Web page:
Department of Economics
302 Donald P. Jacobs
2001 Sheridan Road
Evanston, IL 60208
NBER Program Affiliations:
NBER Affiliation: Faculty Research Fellow
Information about this author at RePEc
NBER Working Papers and Publications
|October 2017||Machine Learning from Schools about Energy Efficiency|
with Fiona Burlig, Christopher Knittel, David Rapson, Catherine Wolfram: w23908
In the United States, consumers invest billions of dollars annually in energy efficiency, often on the assumption that these investments will pay for themselves via future energy cost reductions. We study energy efficiency upgrades in K-12 schools in California. We develop and implement a novel machine learning approach for estimating treatment effects using high-frequency panel data, and demonstrate that this method outperforms standard panel fixed effects approaches. We find that energy efficiency upgrades reduce electricity consumption by 3 percent, but that these reductions total only 24 percent of ex ante expected savings. HVAC and lighting upgrades perform better, but still deliver less than half of what was expected. Finally, beyond location, school characteristics that are readily ...
|December 2014||Sequential Markets, Market Power and Arbitrage|
with Koichiro Ito: w20782
We develop a theoretical framework to characterize strategic behavior in sequential markets under imperfect competition and limited arbitrage. Our theory predicts that these two elements can generate a systematic price premium. We test the model predictions using micro-data from the Iberian electricity market. We show that the observed price differences and firm behavior are consistent with the model. Finally, we quantify the welfare effects of arbitrage using a structural model. In our setting, we show that full arbitrage is not necessarily welfare-enhancing in the presence of market power, reducing consumer costs but decreasing productive efficiency.
- Koichiro Ito & Mar Reguant, 2016. "Sequential Markets, Market Power, and Arbitrage," American Economic Review, American Economic Association, vol. 106(7), pages 1921-57, July. citation courtesy of
- Koichiro Ito & Mar Reguant, 2016. "Sequential Markets, Market Power, and Arbitrage," American Economic Review, vol 106(7), pages 1921-1957.
|November 2013||Pass-through of Emissions Costs in Electricity Markets|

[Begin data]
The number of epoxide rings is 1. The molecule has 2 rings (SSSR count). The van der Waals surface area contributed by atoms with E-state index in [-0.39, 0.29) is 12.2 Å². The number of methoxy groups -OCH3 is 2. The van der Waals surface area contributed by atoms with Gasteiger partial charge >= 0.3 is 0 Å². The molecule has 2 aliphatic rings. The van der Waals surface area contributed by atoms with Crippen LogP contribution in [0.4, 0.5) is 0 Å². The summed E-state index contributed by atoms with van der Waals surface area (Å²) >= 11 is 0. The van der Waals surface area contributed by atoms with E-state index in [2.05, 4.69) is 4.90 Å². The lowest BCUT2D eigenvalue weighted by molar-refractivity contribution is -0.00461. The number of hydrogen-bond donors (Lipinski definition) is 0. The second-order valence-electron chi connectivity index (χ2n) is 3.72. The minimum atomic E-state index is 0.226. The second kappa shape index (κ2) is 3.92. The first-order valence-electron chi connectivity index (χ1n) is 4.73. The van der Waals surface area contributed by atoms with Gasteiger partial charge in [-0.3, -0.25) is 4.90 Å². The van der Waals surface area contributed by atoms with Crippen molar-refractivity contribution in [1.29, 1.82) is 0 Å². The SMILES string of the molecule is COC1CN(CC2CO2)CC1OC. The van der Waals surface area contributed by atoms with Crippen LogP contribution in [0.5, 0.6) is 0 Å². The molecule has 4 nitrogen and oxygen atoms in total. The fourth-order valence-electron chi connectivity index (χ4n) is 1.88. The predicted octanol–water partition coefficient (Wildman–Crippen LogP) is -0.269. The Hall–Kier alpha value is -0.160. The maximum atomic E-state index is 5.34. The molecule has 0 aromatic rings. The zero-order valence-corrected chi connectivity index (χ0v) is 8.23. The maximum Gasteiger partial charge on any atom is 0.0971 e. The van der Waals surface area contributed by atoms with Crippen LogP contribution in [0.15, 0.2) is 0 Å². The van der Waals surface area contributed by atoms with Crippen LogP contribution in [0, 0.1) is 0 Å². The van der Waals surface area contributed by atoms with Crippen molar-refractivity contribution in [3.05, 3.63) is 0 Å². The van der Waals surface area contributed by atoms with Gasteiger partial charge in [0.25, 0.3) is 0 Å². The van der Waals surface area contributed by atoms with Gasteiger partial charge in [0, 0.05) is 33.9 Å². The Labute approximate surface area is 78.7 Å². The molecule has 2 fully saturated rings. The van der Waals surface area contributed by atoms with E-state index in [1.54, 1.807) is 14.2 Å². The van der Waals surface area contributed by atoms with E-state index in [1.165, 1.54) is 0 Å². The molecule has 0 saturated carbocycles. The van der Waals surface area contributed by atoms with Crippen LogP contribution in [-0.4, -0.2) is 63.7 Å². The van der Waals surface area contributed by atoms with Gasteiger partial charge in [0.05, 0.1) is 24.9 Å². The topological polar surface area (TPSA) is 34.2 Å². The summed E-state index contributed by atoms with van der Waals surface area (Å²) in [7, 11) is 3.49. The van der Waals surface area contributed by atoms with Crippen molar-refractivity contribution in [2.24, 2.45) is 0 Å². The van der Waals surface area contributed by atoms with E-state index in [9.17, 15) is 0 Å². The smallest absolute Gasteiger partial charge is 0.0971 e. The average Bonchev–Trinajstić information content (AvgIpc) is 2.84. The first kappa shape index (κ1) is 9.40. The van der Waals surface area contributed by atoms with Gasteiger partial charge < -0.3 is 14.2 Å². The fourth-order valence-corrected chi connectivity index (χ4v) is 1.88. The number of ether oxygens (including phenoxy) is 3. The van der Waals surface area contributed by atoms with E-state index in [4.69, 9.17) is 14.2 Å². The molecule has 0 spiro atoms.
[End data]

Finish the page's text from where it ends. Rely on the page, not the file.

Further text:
with Natalia Fabra: w19613
We measure the pass-through of emissions costs to electricity prices and explore its determinants. We perform both reduced-form and structural estimations based on optimal bidding in this market. Using rich micro-level data, we estimate the channels affecting pass-through in a flexible manner, with minimal functional form assumptions. Contrary to many studies in the general pass-through literature, we find that emissions costs are almost fully passed-through to electricity prices. Since electricity is traded through high-frequency auctions for highly inelastic demand, firms have weak incentives to adjust markups after the cost shock. Furthermore, the costs of price adjustment are small.
Published: Natalia Fabra & Mar Reguant, 2014. "Pass-Through of Emissions Costs in Electricity Markets," American Economic Review, American Economic Association, vol. 104(9), pages 2872-99, September. citation courtesy of
|December 2012||Market-Based Emissions Regulation and Industry Dynamics|
with Meredith Fowlie, Stephen P. Ryan: w18645
We assess the long-run dynamic implications of market-based regulation of carbon dioxide emissions in the US Portland cement industry. We consider several alternative policy designs, including mechanisms that use production subsidies to partially offset compliance costs and border tax adjustments to penalize emissions associated with foreign imports. Our results highlight two general countervailing market distortions. First, following Buchanan (1969), reductions in product market surplus and allocative inefficiencies due to market power in the domestic cement market counteract the social benefits of carbon abatement. Second, trade exposure to unregulated foreign competitors leads to emissions "leakage" which offsets domestic emissions reductions. Taken together, these forces result in soci...
Published: Meredith Fowlie & Mar Reguant & Stephen P. Ryan, 2016. "Market-Based Emissions Regulation and Industry Dynamics," Journal of Political Economy, University of Chicago Press, vol. 124(1), pages 000 - 000. citation courtesy of